appreciate that the best way to measure how you’re doing is not the very

best of your output, it’s the very worst. Has he the patience to take

something that’s not terribly good and make it less bad than it

was?’



The alternative to bringing in a radical outsider to take an agency

forward is to ensure orderly succession at the top, with each new

generation of management firmly committed to the agency’s existing

culture.



Abbott Mead Vickers BBDO is regarded as having achieved almost seamless

succession and ironically most of the current generation running the

agency have come via O&M. Peter Mead, who first brought in Michael Baulk

as chief executive, recognises the need for an agency to evolve but

believes it should be through individuals who are sympathetic to the

culture: ’We brought Michael in for two reasons: first because as a

serious management figure in a major agency he had more experience about

planning career paths than we did and, second, if you’ve had a certain

way of doing things for quite a while it never does any harm to have

them validated or nudged.’



For some agencies a creative maverick has been brought in not to impose

a different culture, but to restore the values that first led to

success.



Bob Isherwood, worldwide creative director of Saatchi & Saatchi, caused

a stir in the UK industry by transferring Dave Droga, creative director

of the network’s Asia Pacific region, to take over the creative lead in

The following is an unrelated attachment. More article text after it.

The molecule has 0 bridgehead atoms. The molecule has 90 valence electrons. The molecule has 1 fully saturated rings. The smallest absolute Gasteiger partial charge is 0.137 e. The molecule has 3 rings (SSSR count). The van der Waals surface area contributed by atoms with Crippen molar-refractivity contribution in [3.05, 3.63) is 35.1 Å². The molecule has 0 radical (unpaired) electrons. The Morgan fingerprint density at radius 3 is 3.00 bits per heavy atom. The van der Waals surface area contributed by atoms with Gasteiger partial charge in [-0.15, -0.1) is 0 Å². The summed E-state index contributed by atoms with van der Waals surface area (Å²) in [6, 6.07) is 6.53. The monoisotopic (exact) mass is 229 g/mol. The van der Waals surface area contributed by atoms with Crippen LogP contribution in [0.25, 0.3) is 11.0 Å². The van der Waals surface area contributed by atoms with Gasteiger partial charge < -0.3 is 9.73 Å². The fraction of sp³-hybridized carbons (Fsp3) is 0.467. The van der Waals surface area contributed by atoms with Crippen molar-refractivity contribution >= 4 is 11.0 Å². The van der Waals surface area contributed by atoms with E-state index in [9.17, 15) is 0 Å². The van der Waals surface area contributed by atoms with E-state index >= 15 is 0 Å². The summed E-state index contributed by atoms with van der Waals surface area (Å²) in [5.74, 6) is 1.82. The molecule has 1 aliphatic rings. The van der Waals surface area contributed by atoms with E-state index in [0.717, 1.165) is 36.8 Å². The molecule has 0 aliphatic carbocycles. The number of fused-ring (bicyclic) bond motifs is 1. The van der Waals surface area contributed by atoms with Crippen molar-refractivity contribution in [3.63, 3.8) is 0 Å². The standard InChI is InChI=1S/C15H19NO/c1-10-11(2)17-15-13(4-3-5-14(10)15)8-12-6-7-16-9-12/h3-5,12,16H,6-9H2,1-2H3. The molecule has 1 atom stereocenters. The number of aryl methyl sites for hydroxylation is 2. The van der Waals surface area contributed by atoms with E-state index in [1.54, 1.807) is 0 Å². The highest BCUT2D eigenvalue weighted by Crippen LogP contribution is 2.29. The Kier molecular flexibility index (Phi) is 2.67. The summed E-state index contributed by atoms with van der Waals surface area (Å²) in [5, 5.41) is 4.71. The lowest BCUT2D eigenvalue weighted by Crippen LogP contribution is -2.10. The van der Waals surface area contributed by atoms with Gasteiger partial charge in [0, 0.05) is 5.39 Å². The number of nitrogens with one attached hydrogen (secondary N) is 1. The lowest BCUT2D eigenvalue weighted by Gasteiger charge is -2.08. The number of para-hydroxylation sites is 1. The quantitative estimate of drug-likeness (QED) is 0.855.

London.



Isherwood points out that the move was actually designed to return the

company to its original culture of strong, simple ideas. ’The reason we

went outside was not the work being done by Charlotte Street, but by UK

agencies as a whole,’ he says. ’The UK performance at Cannes has not

been as good over the past few years; the work has been over-produced

and under-thought. On the other hand, our work from Latin America, Asia

and Australasia has been winning at Cannes because the ideas are very

strong, very simple and very powerful.



’Dave was used to working in markets where the production budgets are

not so big, the support of the production companies is not so great and

therefore the strength of the idea is more important.’



There is general agreement that, whatever the reasons for a

controversial appointment, it will only succeed with top management

support. As Mellors says: ’You’ve got to have the guts and clout to back

it up.’



In the end, many in the industry believe the two keys to the success or

failure of the O&M ’experiment’ will be the amount of support from top

management both here and in the US - and the luck they have in finding

Dunn the right partner.



This article was first published on campaignlive.co.uk

X

You must log in to use Clip & Save

Before commenting please read our rules for commenting on articles.

If you see a comment you find offensive, you can flag it as inappropriate. In the top right-hand corner of an individual comment, you will see 'flag as inappropriate'. Clicking this prompts us to review the comment. For further information see our rules for commenting on articles.

comments powered by Disqus

Additional Information

Campaign Jobs